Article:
This great meaning of life is wonderful precisely because it can never be fully grasped. It is so comprehensive, so all-pervasive, so all-encompassing, that there is no area of life that it doesn't touch. It dominates human relationships. It dictates our work ethic. It touches on material things as well, such as our stewardship of nature, our finances, what we do with our possessions, and what we choose to invest in. In everything you do, always ask yourself this question, "Will this make the world more beautiful, or will it add to the ugliness we already have in abundance?" The key to doing the right things in life has a lot to do with whether we're asking the right questions. This is the right question for Christians to be asking. We will still fail, sometimes miserably, as I too often do. But through the power of the Spirit, beauty is achievable - not cosmic beauty, since only Christ's return will achieve that. But we are not called to simply wait around for the grand cosmetologist to get rid of all the ugliness in the world. We are the Body of Christ on earth in the present age. And cosmetology is our permanent spiritual occupation in this life. If we take our job seriously, the Kingdom of Light will get ever brighter while the Kingdom of Darkness will get ever more desperate as it reaches its final defeat.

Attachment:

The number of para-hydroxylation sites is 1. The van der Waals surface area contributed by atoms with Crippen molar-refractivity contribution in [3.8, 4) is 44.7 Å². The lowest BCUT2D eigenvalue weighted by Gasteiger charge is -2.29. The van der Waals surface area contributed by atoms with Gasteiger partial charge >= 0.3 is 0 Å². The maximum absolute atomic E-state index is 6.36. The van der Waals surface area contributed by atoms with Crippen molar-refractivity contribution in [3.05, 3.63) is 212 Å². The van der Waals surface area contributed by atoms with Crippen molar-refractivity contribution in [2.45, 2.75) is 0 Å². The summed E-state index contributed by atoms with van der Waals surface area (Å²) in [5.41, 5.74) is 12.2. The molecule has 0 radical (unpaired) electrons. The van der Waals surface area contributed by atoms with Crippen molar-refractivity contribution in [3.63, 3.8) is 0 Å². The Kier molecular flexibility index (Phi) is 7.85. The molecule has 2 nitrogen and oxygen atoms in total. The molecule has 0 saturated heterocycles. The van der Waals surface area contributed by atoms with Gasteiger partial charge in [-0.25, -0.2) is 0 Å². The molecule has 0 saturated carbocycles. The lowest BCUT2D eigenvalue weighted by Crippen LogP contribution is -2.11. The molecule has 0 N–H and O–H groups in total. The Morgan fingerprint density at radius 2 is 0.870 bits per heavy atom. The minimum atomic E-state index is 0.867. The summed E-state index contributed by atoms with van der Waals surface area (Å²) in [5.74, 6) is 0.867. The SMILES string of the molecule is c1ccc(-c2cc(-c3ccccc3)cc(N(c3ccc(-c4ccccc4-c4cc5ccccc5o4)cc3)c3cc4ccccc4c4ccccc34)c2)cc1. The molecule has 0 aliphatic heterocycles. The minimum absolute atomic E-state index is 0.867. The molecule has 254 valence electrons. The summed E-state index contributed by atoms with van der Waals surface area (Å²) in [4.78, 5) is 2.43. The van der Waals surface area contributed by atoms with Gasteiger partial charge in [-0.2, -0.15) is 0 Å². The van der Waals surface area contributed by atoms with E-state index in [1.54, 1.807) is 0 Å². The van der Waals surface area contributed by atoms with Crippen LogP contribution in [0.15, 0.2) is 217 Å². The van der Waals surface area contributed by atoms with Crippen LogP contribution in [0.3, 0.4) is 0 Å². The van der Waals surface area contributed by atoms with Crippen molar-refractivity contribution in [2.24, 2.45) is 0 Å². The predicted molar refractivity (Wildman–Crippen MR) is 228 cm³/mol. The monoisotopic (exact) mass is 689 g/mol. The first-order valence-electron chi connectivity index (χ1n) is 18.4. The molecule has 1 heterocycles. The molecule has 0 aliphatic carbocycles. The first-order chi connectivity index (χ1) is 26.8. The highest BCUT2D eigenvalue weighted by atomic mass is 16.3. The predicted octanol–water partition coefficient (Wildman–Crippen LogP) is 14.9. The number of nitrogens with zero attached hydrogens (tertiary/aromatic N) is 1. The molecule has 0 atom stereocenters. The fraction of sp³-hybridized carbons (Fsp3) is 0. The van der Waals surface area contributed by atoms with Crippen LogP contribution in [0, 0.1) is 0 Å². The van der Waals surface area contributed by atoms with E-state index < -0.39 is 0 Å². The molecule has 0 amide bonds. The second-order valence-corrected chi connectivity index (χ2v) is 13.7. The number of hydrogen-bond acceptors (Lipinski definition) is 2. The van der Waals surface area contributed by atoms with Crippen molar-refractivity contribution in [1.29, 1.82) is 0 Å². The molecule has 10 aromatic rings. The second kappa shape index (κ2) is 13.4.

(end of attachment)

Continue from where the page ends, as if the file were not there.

All aboard!

Tuesday, August 29, 2006

The Katrina Anniversary

There's probably nothing I can say about Katrina that hasn't already been said many times over in the past year. I went on a church relief trip to Mandeville La 2 weeks after Katrina had hit and was there for several days. I loaded cars with food and supplies, I was on a chainsaw gang that got downed trees off people's roofs and trailers, I helped better organize medical supplies for the local medical staff that was treating people in the local parish, and I helped unload trucks bringing supplies into the area. I also went into the flood zone in downtown New Orleans to try and retrieve some belongings of a family who's house had been overrun with the floodwaters.